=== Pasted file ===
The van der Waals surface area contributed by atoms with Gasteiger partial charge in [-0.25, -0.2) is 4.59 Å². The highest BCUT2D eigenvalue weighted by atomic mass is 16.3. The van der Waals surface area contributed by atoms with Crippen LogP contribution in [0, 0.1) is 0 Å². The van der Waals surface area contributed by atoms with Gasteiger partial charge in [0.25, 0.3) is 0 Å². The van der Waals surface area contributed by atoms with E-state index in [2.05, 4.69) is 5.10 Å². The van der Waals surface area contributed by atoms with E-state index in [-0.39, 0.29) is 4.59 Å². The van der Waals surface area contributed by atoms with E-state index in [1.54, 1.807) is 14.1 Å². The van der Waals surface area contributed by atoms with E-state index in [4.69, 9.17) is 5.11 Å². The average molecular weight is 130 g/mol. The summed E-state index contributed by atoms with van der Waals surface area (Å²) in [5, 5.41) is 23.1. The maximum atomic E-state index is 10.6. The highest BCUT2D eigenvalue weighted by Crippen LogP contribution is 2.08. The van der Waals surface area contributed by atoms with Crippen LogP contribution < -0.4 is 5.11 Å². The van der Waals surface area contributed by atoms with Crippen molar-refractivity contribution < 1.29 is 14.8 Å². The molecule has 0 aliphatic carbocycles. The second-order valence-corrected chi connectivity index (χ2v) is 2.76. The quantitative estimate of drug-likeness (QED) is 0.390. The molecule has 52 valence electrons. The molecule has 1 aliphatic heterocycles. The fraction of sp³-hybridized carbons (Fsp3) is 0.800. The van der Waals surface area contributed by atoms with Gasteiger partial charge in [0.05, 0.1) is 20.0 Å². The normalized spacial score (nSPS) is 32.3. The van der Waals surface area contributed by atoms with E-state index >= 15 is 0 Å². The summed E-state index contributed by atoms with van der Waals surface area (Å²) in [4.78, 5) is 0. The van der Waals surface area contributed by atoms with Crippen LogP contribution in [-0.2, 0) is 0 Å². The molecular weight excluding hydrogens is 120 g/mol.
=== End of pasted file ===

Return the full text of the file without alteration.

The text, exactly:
The van der Waals surface area contributed by atoms with Gasteiger partial charge in [-0.25, -0.2) is 4.59 Å². The highest BCUT2D eigenvalue weighted by atomic mass is 16.3. The van der Waals surface area contributed by atoms with Crippen LogP contribution in [0, 0.1) is 0 Å². The van der Waals surface area contributed by atoms with Gasteiger partial charge in [0.25, 0.3) is 0 Å². The van der Waals surface area contributed by atoms with E-state index in [2.05, 4.69) is 5.10 Å². The van der Waals surface area contributed by atoms with E-state index in [-0.39, 0.29) is 4.59 Å². The van der Waals surface area contributed by atoms with E-state index in [1.54, 1.807) is 14.1 Å². The van der Waals surface area contributed by atoms with E-state index in [4.69, 9.17) is 5.11 Å². The average molecular weight is 130 g/mol. The summed E-state index contributed by atoms with van der Waals surface area (Å²) in [5, 5.41) is 23.1. The maximum atomic E-state index is 10.6. The highest BCUT2D eigenvalue weighted by Crippen LogP contribution is 2.08. The van der Waals surface area contributed by atoms with Crippen LogP contribution < -0.4 is 5.11 Å². The van der Waals surface area contributed by atoms with Crippen molar-refractivity contribution < 1.29 is 14.8 Å². The molecule has 0 aliphatic carbocycles. The second-order valence-corrected chi connectivity index (χ2v) is 2.76. The quantitative estimate of drug-likeness (QED) is 0.390. The molecule has 52 valence electrons. The molecule has 1 aliphatic heterocycles. The fraction of sp³-hybridized carbons (Fsp3) is 0.800. The van der Waals surface area contributed by atoms with Gasteiger partial charge in [0.05, 0.1) is 20.0 Å². The normalized spacial score (nSPS) is 32.3. The van der Waals surface area contributed by atoms with E-state index >= 15 is 0 Å². The summed E-state index contributed by atoms with van der Waals surface area (Å²) in [4.78, 5) is 0. The van der Waals surface area contributed by atoms with Crippen LogP contribution in [-0.2, 0) is 0 Å². The molecular weight excluding hydrogens is 120 g/mol.